Innovative use of small, three-wheeled vehicles to transport patients helps MSF overcome restrictions on movement in northeast Nigeria.
Around the world, three wheelers offer a cheap means of urban transport. In Gwoza in north-east Nigeria, these small three-wheeled vehicles, known locally as keke napeps, are more than just a means of public transport; they are a means of saving lives. Every month around 260 patients are transported to the hospital in keke napeps, which are used as makeshift ambulances.
There are around 75,000 people living in Gwoza. After years of conflict between the Nigerian army and Boko Haram, most of the population is completely dependent on humanitarian aid for survival.
Restriction of movement and a curfew at night mean that urgent medical aid is often not available for patients in Gwoza. Pregnant women frequently deliver their babies at home, leading to complications and loss of lives.
Bringing people to the hospital at night requires military clearances and this often results in births at home, people not being able to access our hospitals and therefore deaths.Yaya Ramde, MSF field coordinator in Gwoza
“Time is of the essence in emergencies. Operating heavy vehicles is difficult. Bringing people to the hospital at night requires military clearances and this often results in births at home, people not being able to access our hospitals and therefore deaths,” says Yaya Ramde, MSF field coordinator in Gwoza. “So we need to find solutions.”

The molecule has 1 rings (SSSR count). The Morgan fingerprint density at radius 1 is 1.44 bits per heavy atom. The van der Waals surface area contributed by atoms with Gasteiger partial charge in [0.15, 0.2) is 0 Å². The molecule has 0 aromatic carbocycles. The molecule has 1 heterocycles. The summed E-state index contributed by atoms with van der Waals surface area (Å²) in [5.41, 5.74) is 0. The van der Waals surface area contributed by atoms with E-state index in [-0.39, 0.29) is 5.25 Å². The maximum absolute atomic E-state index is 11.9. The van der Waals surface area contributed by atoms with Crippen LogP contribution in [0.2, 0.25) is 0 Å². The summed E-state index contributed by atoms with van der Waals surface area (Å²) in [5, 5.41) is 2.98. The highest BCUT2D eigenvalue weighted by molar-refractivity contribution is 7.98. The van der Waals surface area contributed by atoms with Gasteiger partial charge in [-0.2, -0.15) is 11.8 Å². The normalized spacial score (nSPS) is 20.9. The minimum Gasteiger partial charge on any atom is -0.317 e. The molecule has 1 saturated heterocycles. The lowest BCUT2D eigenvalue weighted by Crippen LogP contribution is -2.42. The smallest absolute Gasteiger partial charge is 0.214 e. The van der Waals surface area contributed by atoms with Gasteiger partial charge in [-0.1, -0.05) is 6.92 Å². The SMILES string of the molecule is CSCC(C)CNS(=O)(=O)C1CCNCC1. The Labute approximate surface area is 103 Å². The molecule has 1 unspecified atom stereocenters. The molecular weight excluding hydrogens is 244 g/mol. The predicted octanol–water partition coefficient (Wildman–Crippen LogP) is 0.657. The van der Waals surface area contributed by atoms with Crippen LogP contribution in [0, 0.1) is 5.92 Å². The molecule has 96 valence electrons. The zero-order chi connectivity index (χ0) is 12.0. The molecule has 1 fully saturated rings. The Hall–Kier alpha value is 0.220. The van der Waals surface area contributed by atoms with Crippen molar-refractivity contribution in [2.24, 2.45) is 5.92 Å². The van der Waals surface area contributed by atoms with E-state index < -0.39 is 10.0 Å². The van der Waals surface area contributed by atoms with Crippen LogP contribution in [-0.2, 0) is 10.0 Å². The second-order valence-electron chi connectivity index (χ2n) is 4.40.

Keke napeps are lightweight, low-cost, easy to manoeuvre, and are not viewed as a threat by the military. White-coloured kekes on the streets of Gwoza are easy to spot, have clear MSF identification markings, and are unlike any other vehicle in town.
In the narrow, dirt roads of the settlements and camps in Gwoza, the kekes can access areas and houses not easily reached by even the trusted jeeps normally used by MSF.
MSF has converted a fleet of six of these vehicles into makeshift ambulances and placed them at strategic points around the town. The drivers are trained in basic first aid and are equipped with a wireless radio set and a first aid kit.
Employing keke napeps is an innovative attempt to save as many lives as possible in a difficult and tense conflict situation.
“We have better access to our patients. We still need permission from the military to move in the night during curfew hours, but the kekes have definitely made a difference,” says Ramde.
The problem of easy, round-the-clock medical access continues. MSF still needs clearances from the military to move patients at night. But the use of keke napeps has drastically reduced the time taken to ferry patients from their houses to the hospital.
Since June 2017, Médecins Sans Frontières (MSF) teams have transported more than 1,800 patients to the hospital in keke napeps. In Gwoza, MSF provides emergency consultations, nutritional and inpatient care, and sexual reproductive health services. MSF continues to provide healthcare services in 12 other locations across Borno and Yobe state.